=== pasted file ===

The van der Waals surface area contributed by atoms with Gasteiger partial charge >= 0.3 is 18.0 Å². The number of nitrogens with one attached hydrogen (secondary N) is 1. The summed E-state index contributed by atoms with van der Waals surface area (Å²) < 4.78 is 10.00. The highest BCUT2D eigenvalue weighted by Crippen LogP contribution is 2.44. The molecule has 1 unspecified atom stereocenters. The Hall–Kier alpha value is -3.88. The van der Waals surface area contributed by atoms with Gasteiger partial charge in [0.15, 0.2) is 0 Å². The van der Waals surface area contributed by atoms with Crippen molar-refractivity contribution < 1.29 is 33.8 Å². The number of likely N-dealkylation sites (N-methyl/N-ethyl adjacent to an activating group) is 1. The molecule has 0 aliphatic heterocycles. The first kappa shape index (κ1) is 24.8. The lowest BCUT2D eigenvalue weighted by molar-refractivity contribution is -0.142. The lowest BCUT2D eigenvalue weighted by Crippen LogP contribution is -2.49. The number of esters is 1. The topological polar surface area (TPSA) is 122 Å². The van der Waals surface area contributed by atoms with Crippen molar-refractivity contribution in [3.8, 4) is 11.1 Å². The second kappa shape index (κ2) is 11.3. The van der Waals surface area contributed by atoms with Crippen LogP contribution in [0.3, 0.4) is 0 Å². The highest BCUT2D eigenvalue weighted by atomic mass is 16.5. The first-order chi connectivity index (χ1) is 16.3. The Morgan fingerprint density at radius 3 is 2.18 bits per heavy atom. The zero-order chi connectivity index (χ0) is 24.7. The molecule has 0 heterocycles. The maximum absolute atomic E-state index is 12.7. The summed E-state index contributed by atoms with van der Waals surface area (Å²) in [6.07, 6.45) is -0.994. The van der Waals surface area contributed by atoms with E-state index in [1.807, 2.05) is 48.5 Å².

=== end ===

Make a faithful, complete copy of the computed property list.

The van der Waals surface area contributed by atoms with Gasteiger partial charge >= 0.3 is 18.0 Å². The number of nitrogens with one attached hydrogen (secondary N) is 1. The summed E-state index contributed by atoms with van der Waals surface area (Å²) < 4.78 is 10.00. The highest BCUT2D eigenvalue weighted by Crippen LogP contribution is 2.44. The molecule has 1 unspecified atom stereocenters. The Hall–Kier alpha value is -3.88. The van der Waals surface area contributed by atoms with Gasteiger partial charge in [0.15, 0.2) is 0 Å². The van der Waals surface area contributed by atoms with Crippen molar-refractivity contribution < 1.29 is 33.8 Å². The number of likely N-dealkylation sites (N-methyl/N-ethyl adjacent to an activating group) is 1. The molecule has 0 aliphatic heterocycles. The first kappa shape index (κ1) is 24.8. The lowest BCUT2D eigenvalue weighted by molar-refractivity contribution is -0.142. The lowest BCUT2D eigenvalue weighted by Crippen LogP contribution is -2.49. The number of esters is 1. The topological polar surface area (TPSA) is 122 Å². The van der Waals surface area contributed by atoms with Crippen molar-refractivity contribution in [3.8, 4) is 11.1 Å². The second kappa shape index (κ2) is 11.3. The van der Waals surface area contributed by atoms with Crippen LogP contribution in [0.3, 0.4) is 0 Å². The highest BCUT2D eigenvalue weighted by atomic mass is 16.5. The first-order chi connectivity index (χ1) is 16.3. The Morgan fingerprint density at radius 3 is 2.18 bits per heavy atom. The zero-order chi connectivity index (χ0) is 24.7. The molecule has 0 heterocycles. The maximum absolute atomic E-state index is 12.7. The summed E-state index contributed by atoms with van der Waals surface area (Å²) in [6.07, 6.45) is -0.994. The van der Waals surface area contributed by atoms with E-state index in [1.807, 2.05) is 48.5 Å².